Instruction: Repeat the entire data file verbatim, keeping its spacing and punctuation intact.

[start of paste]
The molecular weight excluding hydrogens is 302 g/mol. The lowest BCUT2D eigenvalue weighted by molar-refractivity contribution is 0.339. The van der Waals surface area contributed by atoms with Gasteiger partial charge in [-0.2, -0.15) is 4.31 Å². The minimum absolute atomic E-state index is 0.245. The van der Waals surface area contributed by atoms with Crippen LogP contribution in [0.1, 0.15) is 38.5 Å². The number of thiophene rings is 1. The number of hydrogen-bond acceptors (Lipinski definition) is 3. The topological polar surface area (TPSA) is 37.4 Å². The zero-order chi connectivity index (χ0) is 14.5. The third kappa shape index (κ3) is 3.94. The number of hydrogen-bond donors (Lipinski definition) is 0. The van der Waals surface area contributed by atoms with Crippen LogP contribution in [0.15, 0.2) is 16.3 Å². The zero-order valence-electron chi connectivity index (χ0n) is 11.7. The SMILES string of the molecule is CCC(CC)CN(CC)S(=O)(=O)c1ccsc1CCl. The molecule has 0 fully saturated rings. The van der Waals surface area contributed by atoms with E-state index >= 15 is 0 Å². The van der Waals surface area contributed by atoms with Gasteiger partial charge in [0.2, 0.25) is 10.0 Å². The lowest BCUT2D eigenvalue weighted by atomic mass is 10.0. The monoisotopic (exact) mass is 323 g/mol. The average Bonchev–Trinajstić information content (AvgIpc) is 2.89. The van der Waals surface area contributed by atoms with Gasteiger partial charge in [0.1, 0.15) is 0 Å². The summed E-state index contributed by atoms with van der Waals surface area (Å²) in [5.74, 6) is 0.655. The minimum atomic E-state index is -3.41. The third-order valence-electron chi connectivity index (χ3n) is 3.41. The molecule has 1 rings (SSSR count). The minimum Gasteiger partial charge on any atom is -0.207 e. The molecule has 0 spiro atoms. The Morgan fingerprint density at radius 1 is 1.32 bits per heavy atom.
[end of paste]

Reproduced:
The molecular weight excluding hydrogens is 302 g/mol. The lowest BCUT2D eigenvalue weighted by molar-refractivity contribution is 0.339. The van der Waals surface area contributed by atoms with Gasteiger partial charge in [-0.2, -0.15) is 4.31 Å². The minimum absolute atomic E-state index is 0.245. The van der Waals surface area contributed by atoms with Crippen LogP contribution in [0.1, 0.15) is 38.5 Å². The number of thiophene rings is 1. The number of hydrogen-bond acceptors (Lipinski definition) is 3. The topological polar surface area (TPSA) is 37.4 Å². The zero-order chi connectivity index (χ0) is 14.5. The third kappa shape index (κ3) is 3.94. The number of hydrogen-bond donors (Lipinski definition) is 0. The van der Waals surface area contributed by atoms with Crippen LogP contribution in [0.15, 0.2) is 16.3 Å². The zero-order valence-electron chi connectivity index (χ0n) is 11.7. The SMILES string of the molecule is CCC(CC)CN(CC)S(=O)(=O)c1ccsc1CCl. The molecule has 0 fully saturated rings. The van der Waals surface area contributed by atoms with E-state index >= 15 is 0 Å². The van der Waals surface area contributed by atoms with Gasteiger partial charge in [0.2, 0.25) is 10.0 Å². The lowest BCUT2D eigenvalue weighted by atomic mass is 10.0. The monoisotopic (exact) mass is 323 g/mol. The average Bonchev–Trinajstić information content (AvgIpc) is 2.89. The van der Waals surface area contributed by atoms with Gasteiger partial charge in [0.1, 0.15) is 0 Å². The summed E-state index contributed by atoms with van der Waals surface area (Å²) in [5.74, 6) is 0.655. The minimum atomic E-state index is -3.41. The third-order valence-electron chi connectivity index (χ3n) is 3.41. The molecule has 1 rings (SSSR count). The minimum Gasteiger partial charge on any atom is -0.207 e. The molecule has 0 spiro atoms. The Morgan fingerprint density at radius 1 is 1.32 bits per heavy atom.